Real-world audiophiles understand that the pursuit of good sound, like most things in life, is ruled by compromise. The loudspeakers you can't live without inform your choice of amplifier; the size and shape of the room drive many decisions. Cost issues, appearance issues, reliability issues—all of these metrics are in play as an enthusiast moves toward his or her conception of audio nirvana. As much as any product I've encountered, the Wilson Audio Specialties TuneTot "ecosystem" (as the manufacturer grandly refers to the speaker plus the several à la carte options that can be purchased to accompany them) addresses the transactional nature of audiophilia—the deals we necessarily make with ourselves and those with whom we share our domestic space.
The TuneTot—in my opinion, the name trivializes the seriousness of Wilson's engineering and aesthetic design effort, but so be it—is a sculpted box measuring 14.83" in height, 8.61" in width, and 10.19" in depth. Each speaker weighs 29 pounds. The retail price is $9800 or $10,500 per pair, depending on the color selected. TuneTot's cabinet is fabricated from two of Wilson's proprietary composites, the X- and S-materials and the box is asymmetric, the behavior of internal reflections having been carefully considered. The speaker is a two-way design with a 1" doped silk fabric tweeter in a sealed subenclosure and a 5.75" paper pulp woofer that's vented to the rear with a slot-shaped port. The TuneTot is designed for placement on a bookshelf, a piece of furniture, or some other architectural element; stand mounting is strongly discouraged. (There's no such thing as a TuneTot stand, as there is a Duette stand.) Wilson anticipates that the recommended near-boundary placement in many applications could result in sub-optimal low frequency performance and foam port-plugs are supplied. When I set the speakers up on top of a substantial old oak china cabinet, the bass was boomy, diffuse, and dissociated from the rest of the frequency spectrum. However, inserting the foam plugs completely eliminated the problem.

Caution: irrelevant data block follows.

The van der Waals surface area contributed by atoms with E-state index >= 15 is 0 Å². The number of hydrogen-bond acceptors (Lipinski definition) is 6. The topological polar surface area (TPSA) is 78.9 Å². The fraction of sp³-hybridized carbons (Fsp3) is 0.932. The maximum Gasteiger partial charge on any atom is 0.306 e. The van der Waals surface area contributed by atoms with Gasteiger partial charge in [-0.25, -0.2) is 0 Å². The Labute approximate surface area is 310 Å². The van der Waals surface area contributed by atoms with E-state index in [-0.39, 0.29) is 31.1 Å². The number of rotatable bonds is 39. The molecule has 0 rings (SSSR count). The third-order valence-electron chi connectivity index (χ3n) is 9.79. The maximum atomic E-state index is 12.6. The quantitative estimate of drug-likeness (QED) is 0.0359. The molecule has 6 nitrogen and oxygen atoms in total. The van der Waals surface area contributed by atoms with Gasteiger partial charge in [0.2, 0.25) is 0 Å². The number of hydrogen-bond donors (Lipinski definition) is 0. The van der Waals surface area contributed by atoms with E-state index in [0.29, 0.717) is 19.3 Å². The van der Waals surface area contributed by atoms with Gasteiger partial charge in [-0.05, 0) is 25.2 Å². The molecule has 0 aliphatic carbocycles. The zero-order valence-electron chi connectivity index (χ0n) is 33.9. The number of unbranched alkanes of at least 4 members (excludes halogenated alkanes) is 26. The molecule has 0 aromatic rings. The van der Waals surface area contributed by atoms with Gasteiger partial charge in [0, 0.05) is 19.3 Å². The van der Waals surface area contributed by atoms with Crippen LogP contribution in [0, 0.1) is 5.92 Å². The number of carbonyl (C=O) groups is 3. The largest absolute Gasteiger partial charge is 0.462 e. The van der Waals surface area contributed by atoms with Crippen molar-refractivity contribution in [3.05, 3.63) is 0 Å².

Since his earliest days of designing the monitors that would ultimately become WATTs, David Wilson has focused on optimizing time-domain behavior in loudspeakers with multiple drivers. His son Daryl's TuneTot employs a system of long and short spikes that can be changed in position (front vs. rear) to vary their front-to-back tilt and thus address the possibility that these speakers could be placed on a surface a few feet above the floor, or considerably higher. Aluminum "spike pads" to receive the tips are provided to protect the surface upon which the TuneTot rests.
If the TuneTots are sited on a massive marble credenza, the above installation will do the job but I suspect most users will be placing the loudspeakers on a wooden shelf, desktop, or some other piece of furniture with significant resonant properties. To deal with these resonances, for $2100 per pair, Wilson has the ISOBase, a platform comprised of constrained layers of several materials. (ISO = Installation Surface Optimization.) The upper surface of the ISOBase has slots to receive the spikes attached to the bottom of the TuneTot. The top surface of my china cabinet is substantial, but the improvements in imaging, detail retrieval, and bass definition were immediately apparent with the ISOBase in place.